The governor of the pashalik, and several members of his family, are represented by Mr. Rich as very estimable persons. “ Malimood Pasha I shall always think of 'with affection. His very countenance is indicative of purity, of candor and simplicity: I never expected to meet with such a man in the East. I fear many such are not to be met with in better climes. There is a melancholy and a tenderness in his character, which render bim quite interesting. He is all feeling. The death of his son he will not readily get over, and I will contidently assert that no native of the East, ever loved his wife and children as he does. Yesterday evening he went into his haram for the first time, since the death of his son. A child of his brother's met him and called him father. That name, and the infantine voice with which it was pronounced, were too much for him ; he shrieked and fell senseless to the ground. It must be recollected that all grief is reprobated by the Mohammedan religion; and excess of feeling for a woman or a child, is universally despised by the followers of Islam, which preaches only apathy and sternness. The Pasha has become more really religious than any oriental I ever knew ; yet it has not made him fanatic or unfeeling. His better nature has risen above the degrading doctrines of Mohammedanism."

“Osman Bey, a brother of the Pasha's, does not lose on a

more eager

second interview. I thought him very agreeable. He asked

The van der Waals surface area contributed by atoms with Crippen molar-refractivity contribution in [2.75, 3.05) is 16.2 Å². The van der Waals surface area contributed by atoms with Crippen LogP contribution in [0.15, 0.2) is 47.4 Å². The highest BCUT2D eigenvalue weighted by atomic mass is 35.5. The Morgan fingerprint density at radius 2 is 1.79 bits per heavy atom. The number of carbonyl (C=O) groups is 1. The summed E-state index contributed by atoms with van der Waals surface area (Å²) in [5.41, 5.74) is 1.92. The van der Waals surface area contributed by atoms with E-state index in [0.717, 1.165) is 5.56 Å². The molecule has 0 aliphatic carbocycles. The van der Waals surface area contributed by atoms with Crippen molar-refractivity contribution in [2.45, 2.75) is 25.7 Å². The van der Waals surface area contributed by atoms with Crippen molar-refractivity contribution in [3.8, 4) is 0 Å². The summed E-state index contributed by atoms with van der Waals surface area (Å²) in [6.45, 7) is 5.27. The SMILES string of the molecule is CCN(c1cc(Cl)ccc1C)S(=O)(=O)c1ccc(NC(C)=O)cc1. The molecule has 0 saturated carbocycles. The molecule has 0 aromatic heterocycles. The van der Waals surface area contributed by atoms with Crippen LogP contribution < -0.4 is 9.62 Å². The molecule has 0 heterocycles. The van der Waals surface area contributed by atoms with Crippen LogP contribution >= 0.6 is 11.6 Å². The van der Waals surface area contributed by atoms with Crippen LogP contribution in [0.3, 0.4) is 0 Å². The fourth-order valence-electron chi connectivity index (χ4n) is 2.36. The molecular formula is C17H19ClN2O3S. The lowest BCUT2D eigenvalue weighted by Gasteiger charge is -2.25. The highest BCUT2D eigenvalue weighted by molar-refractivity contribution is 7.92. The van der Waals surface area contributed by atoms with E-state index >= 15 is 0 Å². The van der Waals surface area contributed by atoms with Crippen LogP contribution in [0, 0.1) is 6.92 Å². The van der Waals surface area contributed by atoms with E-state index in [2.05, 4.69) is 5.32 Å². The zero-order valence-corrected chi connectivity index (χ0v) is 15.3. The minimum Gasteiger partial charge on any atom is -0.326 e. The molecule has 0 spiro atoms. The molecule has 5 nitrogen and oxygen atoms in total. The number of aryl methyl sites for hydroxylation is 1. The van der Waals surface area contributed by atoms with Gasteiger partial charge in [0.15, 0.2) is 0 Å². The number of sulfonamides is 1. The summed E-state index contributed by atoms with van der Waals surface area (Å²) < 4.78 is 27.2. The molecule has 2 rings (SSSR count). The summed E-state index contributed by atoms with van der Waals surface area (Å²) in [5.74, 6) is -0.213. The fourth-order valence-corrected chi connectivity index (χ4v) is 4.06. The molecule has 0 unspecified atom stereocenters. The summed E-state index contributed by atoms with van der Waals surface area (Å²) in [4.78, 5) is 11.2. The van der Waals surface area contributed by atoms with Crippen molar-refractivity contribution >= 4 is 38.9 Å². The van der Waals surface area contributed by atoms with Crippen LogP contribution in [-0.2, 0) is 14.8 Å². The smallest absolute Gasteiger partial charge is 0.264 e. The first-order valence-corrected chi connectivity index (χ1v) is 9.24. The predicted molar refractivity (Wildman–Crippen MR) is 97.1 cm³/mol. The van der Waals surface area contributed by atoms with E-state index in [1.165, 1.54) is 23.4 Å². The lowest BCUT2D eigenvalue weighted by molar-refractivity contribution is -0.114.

very sensible questions, and answered those I put to him, in an
intelligent manner. He apologized for his inquisitiveness. “I
am, perhaps, impertinent,' said he, “but remember what a
strange thing it is, for a Koord to have a conversation with an
Englishman; and what a desire he must have to profit by it,
and inform himself of things which he could learn in no other
way, but which it must do him good to know.”

peasantry in Koordistan, are a totally distinct race from the tribes, which seldom, if ever, cultivate the soil ; while on the other hand, the peasants are

never soldiers. The clannish Koords call themselves Sipah, or military Koords, in contradistinction to the peasant Koords. The clans conceive the peasants to be merely created for their use; and wretched indeed is the condition of these Koordjsh cultivators.

"I observe in general,” remarks Mr. Rich,“ the Koords are much after information, much more diffident of themselves, and much easier to instruct than the Turks, and, I believe, than the Persians either; for there are certain things which a Persian will readily adopt, but others in literature and science, in which he conceives himself to be highly superior to other nations. A Turk has a comfortable idea of his own superiority in every thing, and has a thorough contempt for whatever he does not understand. The Mohammedan religion is a bar to all improvement. A nation could not be civilized and remain Mohammedan. Islamism is, without exception, the religion which is the most exclusive of all improvement, and the most favorable to the permanence of falsehood and error. Mohammed has meddled with every thing, and poisoned every thing he touched. A Turk blasphemes who believes any point of ancient history, concerning which Mohammed has pronounced his opinion.”

“No women can conduct themselves with more real propriety than the Koordish ladies; and their morality far exceeds that of the Turkish females. They are treated as equals by their husbands, and they laugh at, and despise the slavish subjection of the Turkish women.

There is something approaching to domestic comfort in Koordistan ; in Turkey the idea is quite unknown.” “ Adela Khanum,” remarks Mrs. Rich, in a brief journal of hers, in an appendix, “ the wife of the Pasha, has a very mild and touching expression of countenance. She looked as if she had known sorrow, there was a dignified resignation